By John Boyle
Marcus Trufant, a Tacoma native and the Seattle Seahawks’ longest-tenured player, is expected to be released by the team today, according to a source. The news was first reported by the Seattle Times.
Trufant, a first-round pick in 2003, was scheduled to make $7.2 million next season and $8.8 million in 2013, so his release or the restructuring of his contract had long been expected. A Pro Bowler in 2007, Trufant played in just four games last season before a back injury landed him on the injured-reserve list. Trufant also opened the 2010 season on the physically unable to perform list because of a back injury.
In Trufant’s absence, rookie Richard Sherman showed considerable potential, and Seattle’s other starting cornerback, Brandon Browner, made the Pro Bowl in his first year in the NFL after being signed out of the Canadian Football League. The success of Sherman and Browner meant Trufant, even if he restructured his deal to stay in Seattle, almost certainly would have ended up with a backup role. The Seahawks also are high on Walter Thurmond, who briefly took over Trufant’s starting job before breaking his leg, and have high hopes for Byron Maxwell, a sixth-round pick in 2011 who battled an ankle injury and a bout with pneumonia as a rookie.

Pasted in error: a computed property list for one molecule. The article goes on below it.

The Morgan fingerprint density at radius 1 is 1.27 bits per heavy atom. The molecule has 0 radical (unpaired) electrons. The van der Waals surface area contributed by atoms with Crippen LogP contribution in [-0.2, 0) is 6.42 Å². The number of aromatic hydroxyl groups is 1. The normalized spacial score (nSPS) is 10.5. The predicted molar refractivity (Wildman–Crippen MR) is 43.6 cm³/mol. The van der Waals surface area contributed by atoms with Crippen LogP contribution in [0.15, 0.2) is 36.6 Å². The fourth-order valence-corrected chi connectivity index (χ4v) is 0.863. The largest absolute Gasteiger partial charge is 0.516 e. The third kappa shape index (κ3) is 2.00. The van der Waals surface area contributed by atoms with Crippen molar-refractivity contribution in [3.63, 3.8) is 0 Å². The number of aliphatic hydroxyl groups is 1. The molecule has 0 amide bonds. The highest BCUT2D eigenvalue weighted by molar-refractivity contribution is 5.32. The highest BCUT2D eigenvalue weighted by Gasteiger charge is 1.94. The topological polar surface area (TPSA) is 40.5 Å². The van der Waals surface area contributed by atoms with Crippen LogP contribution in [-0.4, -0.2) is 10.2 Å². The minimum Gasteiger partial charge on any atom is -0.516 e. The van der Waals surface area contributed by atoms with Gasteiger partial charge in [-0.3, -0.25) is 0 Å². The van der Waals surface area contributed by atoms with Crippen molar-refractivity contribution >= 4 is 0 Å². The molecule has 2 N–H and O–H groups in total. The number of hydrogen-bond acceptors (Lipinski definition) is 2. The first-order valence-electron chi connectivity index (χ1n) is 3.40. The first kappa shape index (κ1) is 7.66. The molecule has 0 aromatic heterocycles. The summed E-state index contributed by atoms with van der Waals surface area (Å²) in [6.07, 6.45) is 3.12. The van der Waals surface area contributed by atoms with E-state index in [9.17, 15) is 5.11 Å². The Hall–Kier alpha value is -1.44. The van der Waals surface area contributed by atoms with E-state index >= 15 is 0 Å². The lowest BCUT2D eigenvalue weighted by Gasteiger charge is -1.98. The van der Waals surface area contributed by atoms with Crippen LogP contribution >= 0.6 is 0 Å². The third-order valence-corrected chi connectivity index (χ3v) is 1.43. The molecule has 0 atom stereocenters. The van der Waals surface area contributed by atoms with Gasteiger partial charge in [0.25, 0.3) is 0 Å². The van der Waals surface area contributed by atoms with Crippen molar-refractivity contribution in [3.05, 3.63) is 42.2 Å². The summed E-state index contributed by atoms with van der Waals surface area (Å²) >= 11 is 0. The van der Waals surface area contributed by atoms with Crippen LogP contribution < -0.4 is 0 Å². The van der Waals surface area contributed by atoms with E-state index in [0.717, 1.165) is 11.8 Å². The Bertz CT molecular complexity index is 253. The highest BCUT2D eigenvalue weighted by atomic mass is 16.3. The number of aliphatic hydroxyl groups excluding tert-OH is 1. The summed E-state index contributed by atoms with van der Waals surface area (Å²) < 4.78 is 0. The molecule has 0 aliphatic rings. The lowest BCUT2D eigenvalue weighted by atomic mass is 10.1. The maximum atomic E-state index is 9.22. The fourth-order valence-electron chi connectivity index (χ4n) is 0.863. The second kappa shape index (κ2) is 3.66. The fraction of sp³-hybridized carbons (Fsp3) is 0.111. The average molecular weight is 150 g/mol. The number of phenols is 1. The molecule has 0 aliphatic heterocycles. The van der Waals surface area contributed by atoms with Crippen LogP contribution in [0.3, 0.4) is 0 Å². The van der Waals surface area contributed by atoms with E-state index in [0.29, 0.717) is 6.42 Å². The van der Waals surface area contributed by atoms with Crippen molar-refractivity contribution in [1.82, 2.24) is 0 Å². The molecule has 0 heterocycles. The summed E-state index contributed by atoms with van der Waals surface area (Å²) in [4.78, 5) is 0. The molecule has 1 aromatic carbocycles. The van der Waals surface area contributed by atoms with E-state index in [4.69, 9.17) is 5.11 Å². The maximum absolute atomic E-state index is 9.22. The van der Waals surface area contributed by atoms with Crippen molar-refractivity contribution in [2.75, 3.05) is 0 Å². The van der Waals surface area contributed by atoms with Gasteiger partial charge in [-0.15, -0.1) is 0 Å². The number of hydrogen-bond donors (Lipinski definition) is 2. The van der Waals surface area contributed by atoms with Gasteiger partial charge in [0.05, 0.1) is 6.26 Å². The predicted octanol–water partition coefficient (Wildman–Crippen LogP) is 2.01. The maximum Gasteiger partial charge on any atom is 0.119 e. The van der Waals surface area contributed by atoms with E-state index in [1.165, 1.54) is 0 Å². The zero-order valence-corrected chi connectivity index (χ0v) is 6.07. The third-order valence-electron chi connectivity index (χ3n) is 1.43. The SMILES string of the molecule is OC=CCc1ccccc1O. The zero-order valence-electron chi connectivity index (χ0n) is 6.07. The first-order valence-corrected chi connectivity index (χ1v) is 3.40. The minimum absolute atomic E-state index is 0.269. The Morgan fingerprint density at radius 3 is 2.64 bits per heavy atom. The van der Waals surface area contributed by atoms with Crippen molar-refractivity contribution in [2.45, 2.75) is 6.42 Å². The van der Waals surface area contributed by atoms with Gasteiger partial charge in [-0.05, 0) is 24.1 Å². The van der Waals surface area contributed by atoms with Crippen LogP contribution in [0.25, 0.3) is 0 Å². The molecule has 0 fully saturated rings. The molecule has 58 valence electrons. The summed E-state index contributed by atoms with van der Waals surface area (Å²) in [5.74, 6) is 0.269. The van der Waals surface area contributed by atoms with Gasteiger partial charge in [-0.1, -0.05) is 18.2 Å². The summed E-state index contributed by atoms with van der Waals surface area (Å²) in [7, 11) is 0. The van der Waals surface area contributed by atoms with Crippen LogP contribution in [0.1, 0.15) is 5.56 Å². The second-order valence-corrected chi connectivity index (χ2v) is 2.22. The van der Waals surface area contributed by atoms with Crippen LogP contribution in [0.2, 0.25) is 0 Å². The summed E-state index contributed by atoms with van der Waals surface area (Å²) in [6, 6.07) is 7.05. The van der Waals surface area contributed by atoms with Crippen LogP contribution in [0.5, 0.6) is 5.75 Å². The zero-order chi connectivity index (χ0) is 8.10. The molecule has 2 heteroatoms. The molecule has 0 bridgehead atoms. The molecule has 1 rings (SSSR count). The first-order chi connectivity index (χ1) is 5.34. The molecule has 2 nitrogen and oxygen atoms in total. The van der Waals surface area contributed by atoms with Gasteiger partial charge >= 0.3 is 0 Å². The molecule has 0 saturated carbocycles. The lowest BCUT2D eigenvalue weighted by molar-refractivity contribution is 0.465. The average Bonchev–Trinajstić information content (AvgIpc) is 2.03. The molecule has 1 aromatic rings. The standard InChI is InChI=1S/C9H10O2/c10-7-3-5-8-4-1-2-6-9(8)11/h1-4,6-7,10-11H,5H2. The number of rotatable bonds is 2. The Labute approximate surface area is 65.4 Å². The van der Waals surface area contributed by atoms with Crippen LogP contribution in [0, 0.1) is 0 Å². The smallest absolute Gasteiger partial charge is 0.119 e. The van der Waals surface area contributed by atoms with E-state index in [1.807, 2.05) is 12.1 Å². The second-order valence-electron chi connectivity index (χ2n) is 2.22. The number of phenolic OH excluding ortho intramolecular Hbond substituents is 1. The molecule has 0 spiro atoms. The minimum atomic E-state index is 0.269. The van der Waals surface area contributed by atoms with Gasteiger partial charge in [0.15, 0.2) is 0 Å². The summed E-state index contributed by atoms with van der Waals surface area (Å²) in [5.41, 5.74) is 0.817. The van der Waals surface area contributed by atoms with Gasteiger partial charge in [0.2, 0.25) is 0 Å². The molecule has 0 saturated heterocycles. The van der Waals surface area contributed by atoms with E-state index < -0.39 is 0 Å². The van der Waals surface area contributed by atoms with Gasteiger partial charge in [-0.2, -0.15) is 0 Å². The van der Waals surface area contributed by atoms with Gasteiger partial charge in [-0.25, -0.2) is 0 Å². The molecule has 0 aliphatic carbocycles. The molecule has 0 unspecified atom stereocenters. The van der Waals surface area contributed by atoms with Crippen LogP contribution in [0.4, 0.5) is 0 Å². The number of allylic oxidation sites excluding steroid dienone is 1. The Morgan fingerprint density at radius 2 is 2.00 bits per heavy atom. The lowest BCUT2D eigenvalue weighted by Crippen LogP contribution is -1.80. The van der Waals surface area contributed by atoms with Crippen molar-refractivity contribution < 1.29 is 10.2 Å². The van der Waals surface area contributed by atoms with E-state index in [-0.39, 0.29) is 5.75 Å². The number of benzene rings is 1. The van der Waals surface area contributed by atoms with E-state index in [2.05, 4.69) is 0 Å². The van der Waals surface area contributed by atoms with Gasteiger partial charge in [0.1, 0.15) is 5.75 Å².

Trufant, 31, was Seattle’s longest-tenured player and along with linebacker Leroy Hill was one of just two players on last year’s team remaining from the 2005 Super Bowl squad. After being selected with the 11th overall pick in 2003, the former Washington State standout immediately became a starter and over nine seasons had 21 interceptions and recorded 610 tackles. He earned Pro Bowl honors after posting a career-high seven interceptions in 2007.